Mozilla Firefox 128 Released: Discover the Latest Features and Improvements

Mozilla Firefox 128 is now available for download, freshly stocked with a few sweet new features.

It’s been a mere few weeks since Firefox 127 delivered a deft new way to get rid of duplicate tabs, bolstered security by auto-upgrading mixed-content elements in webpages, and souped-up its in-page screenshot capabilities.

In Firefox 128, Mozilla’s developers add a faster and more intuitive way to leverage the browser’s built-in (privacy-friendly) language translation feature, streamline browser spring cleaning, and resolve a couple of errant quibbles.

For more details, scroll on!

What’s new in Firefox 128?

Cruft accumulates as we browse the web: web browsing and search history, media cache, site-specific permissions, and cookies (not all cookies are evil, some keep you signed into services or allow features like shopping carts to function).

Firefox 128 makes clearing user data easier by introducing a unified ‘clear user data’ dialog with a more streamlined set of options. Regardless of where you call it up (hamburger menu or settings) you now see the same dialog with the same options, labels, descriptions.

Clear browser data selectively, and for a specific period (e.g., ‘last hour’, ‘today’, etc). The size of data you select to clean is now shown, giving you a good idea of how much disk space you’ll free up by ditching the detritus.

Ever wish you could translate a snippet of text within a web page, rather than translate the whole page? Firefox 128 adds an option to translate text selection to the right-click context menu. I previewed this feature back in April, so it may sound familiar.

If you’re in the US or Canada you’ll now see ‘trending searches’ in the address bar whenever you go to make a new search. If you care about knowing what other people are searching for, you may find that useful.

Otherwise, expect to be suckered into clicking things based on “er, why is that trending?” — which fuels the trend further. It’s almost like bots have learned to gamify this to their own ends…

Firefox 128 adds support for the experimental Privacy Preserving Attribution API which, Mozilla say, “provides an alternative to user tracking”. Don’t like the sound of it? It can be disabled from the Privacy and Security settings panel.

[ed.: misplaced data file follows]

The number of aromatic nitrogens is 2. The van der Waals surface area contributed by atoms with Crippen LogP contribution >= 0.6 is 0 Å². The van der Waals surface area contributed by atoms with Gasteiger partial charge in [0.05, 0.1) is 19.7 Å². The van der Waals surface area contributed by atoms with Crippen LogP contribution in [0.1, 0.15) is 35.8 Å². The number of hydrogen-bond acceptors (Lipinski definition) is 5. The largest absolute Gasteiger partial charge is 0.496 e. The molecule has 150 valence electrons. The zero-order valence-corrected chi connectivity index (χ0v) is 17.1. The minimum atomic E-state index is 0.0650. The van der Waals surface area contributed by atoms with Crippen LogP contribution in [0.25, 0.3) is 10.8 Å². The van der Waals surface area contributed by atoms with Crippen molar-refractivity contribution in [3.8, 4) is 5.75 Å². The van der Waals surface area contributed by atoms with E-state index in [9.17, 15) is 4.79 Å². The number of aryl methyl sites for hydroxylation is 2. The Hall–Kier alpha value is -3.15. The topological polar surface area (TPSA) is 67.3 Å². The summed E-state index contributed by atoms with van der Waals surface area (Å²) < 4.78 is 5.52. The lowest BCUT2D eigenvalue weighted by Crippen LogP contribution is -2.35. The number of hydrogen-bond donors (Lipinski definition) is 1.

Elsewhere, Firefox 128 proxies DNS by default when using SOCKS v5; renders more text/* file types inline, rather than prompting you to download them; and is able to play protected content from streaming sites like Netflix while in Private Browsing mode.

Upcoming feature improvements

Changing location in Firefox’s New Tab weather widget

Firefox’s new tab weather widget didn’t make it into this release as a default feature, but the guide I shared a few weeks back showing you how to enable it continues to work. A new config variable has been added to enable location changes/search.

You can see how easy that is to use in the GIF above.

The other big customisation feature on the way is new tab wallpapers. Firefox 128 includes a ‘v2’ implementation of this to test. It offers a larger set of imagery to choose from, including solid colours, abstract backgrounds, and photographic imagery.

More choice for new tab wallpapers (for those who want ’em)

More choice for new tab wallpapers (for those who want ’em)

One Ubuntu-specific bug fix of note resolves an issue where the tab hover previews would render black for a subset of tabs (once too many were open) rather than, as expected, show a preview of the web page.

“Tab hover previews?!”

— yeah, I don’t think tab hover previews are enabled in Firefox by default (yet — at least in the en_GB locale), but there’s a flag in about:config should you want to try them out.

They work as you’d expect: mouse over an unfocused tab and it shows a thumbnail preview of the page as it currently looks.

How to Get Firefox 128

Disqus not loading in Firefox? Here’s why

Firefox 128 is free, open-source software, available for Windows, macOS, and Linux (with mobile versions available on Android and iOS).

You can download Firefox from the Mozilla website if you don’t already have it, and most existing users on macOS and Windows can upgrade to the latest release in-app.

Most Linux users will get this update as a software update from their Linux distribution’s repo, the Mozilla APT repo, or a 3rd-party mechanism.

For more details on the makeup of this release hit up the official release notes, and for developer-specific changes check out the developer release notes for Firefox 128.



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